71. 71. TUNED APERTURE COMPUTED TOMOGRAPHY (TACT)  Improve accuracy in caries diagnosis because of its 3-D or pseudo 3-D capabilities.  Principle of TACT:  TACT slices can be produced from an arbitrary number of X-ray projections, each exposed from a different angle.  Using the TACT algorithm, it is possible to use one X-ray source and move it through several points in space or use several fixed sources to collect multiple X-ray projections which in turn can be processed to produce TACT slices . www.indiandentalacademy.com
  72. 72. Fig. 5: Arbitrary example of generalized TACT projection geometry applied to a simple cylindrical object. www.indiandentalacademy.com
  73. 73.  TACT useful in  Detection of caries and recurrent caries ,  Periodontal bone loss,  Periapical lesion localization,  Tmj bone change. www.indiandentalacademy.com
  74. 74. Magnetic Resonance Imaging Principles: Magnetism is a dynamic invisible phenomenon consisting of discrete fields of forces. Magnetic fields are caused by moving electrical charges or rotating electric charges. Images generated from protons of the hydrogen nuclei. Essentially imaging of the water in the tissue. www.indiandentalacademy.com
  75. 75.  The technique is based on the presence of specific magnetic Magnetic Resonance Imaging properties found within atomic nuclei containing protons and neutrons,  Inherent property of rotating about their axis  Causes a small magnetic field to be generated around the electrically charged nuclei.  When dipoles exposed within a strong electric field  Orientation in response to the field  Depending on density and spatial relation  Signal interpreted and image produced www.indiandentalacademy.com
  76. 76. Equipment; 1. The Gantry ;houses the patient. Patient is surrounded by magnetic coils 2. Operating console ; where the operator controls the computer and scanning procedure 3. Computer room network. www.indiandentalacademy.com
  77. 77.  When images are displayed; intense signals show as white and weak ones as Black and Intermediate as shades of gray.  Cortical bone and teeth with low presence of hydrogen are poorly imaged and appear black. www.indiandentalacademy.com
  78. 78. Advantages of MRI • It offers the best resolution of tissues of low inherent contrast. • No ionizing radiation is involved with MRI • Direct multiplanar image is possible without reorienting the patient. Disadvantages:   Long imaging time. Potential hazard imposed by the presence of ferromagnetic metals in the vicinity of the imaging magnet. www.indiandentalacademy.com
  79. 79.  Complications;  Magnetic forces and radio waves - not know to produce any biological side effects in man. Non invasive technique and can be used in most patients.   Contraindications;  Patients with cardiac pacemakers. Patients with cerebral metallic aneurysm clips. Slight movement of the clip could produce bleeding Stainless steel and other metals produce artifacts ; obliterate image details of the facial area.*   www.indiandentalacademy.com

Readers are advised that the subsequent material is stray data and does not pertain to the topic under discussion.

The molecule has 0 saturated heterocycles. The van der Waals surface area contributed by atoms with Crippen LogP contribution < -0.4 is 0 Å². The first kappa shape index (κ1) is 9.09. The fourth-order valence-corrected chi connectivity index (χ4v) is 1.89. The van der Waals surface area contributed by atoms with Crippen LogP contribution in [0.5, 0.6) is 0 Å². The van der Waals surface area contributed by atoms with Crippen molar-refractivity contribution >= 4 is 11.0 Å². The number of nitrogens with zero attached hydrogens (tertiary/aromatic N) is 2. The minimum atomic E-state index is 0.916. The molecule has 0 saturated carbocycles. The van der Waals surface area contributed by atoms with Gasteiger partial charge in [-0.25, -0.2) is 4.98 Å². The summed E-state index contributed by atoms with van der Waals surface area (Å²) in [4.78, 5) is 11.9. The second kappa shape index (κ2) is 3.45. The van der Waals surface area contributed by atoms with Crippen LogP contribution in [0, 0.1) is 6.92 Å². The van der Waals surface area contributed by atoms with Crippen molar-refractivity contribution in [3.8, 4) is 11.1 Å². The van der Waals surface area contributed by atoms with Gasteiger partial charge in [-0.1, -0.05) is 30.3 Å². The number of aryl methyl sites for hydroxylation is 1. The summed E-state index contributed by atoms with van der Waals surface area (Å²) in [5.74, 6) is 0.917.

80. 80.           Indications Assessing diseases of the TMJ Cleft lip and palate Tonsillitis and adenoiditis Cysts and infections Tumors Short comings; Inability to identify ligament tears or perforations Dynamics of tissue joint not possible Cannot be used in patients suffering from claustrophobia. www.indiandentalacademy.com
  81. 81. d) Ultra sound scanning.  Ultra high frequency sound waves are used.  The reflected sound waves are processed to electrical signal that is amplified, processed and ultimately displayed on a monitor.  Technique currently in use permit echoes to be processed at a sufficient rate to allow for the perception of motion it is known as Real-time imaging.  US waves are generated by a quartz or synthetic ceramic crystal when it is exposed to an alternating current of 3-10 Mhz. as a result of the piezoelectric effect, the crystal distributes US waves oscillating at the same frequency www.indiandentalacademy.com
  82. 82.  US image produced - automatic movement of the crystal over the tissue of interest.  As each movement gives one image of this tissue (depending on its plane) and there is a frequency of 30-50 images per s, they appear in a screen as moving images.  Useful adjunct to conventional radiography in the management of extensive periapical lesions, as it provides specific information on the size of the lesion www.indiandentalacademy.com
  83. 83. CONCLUSION  New approaches to radiography have been and are being developed.  These are unique; some will improve existing techniques in addition to decreasing the radiation dose to patients.  This new technology includes digital radiography, digital subtraction radiology, and tomography. www.indiandentalacademy.com
  84. 84. References • • • • • • • Dental radiography :principles and techniques by Laura jansen ,Haring.4th edition Textbook of Endodontics by ingle,6th edition Principles and practice of endodontics by walton. 4th edition Radiographic manifestations of periapical inflammatory lesions How new radiological techniques may improve endodontic diagnosis and treatment planning.(endodontic topics 2004) Textbook of Endodontics by Arnaldo Catelucci. Oral radiology :white and pharaoh 6th edition Google n internet sources www.indiandentalacademy.com
  85. 85. Thank you! www.indiandentalacademy.com Leader in continuing dental education www.indiandentalacademy.com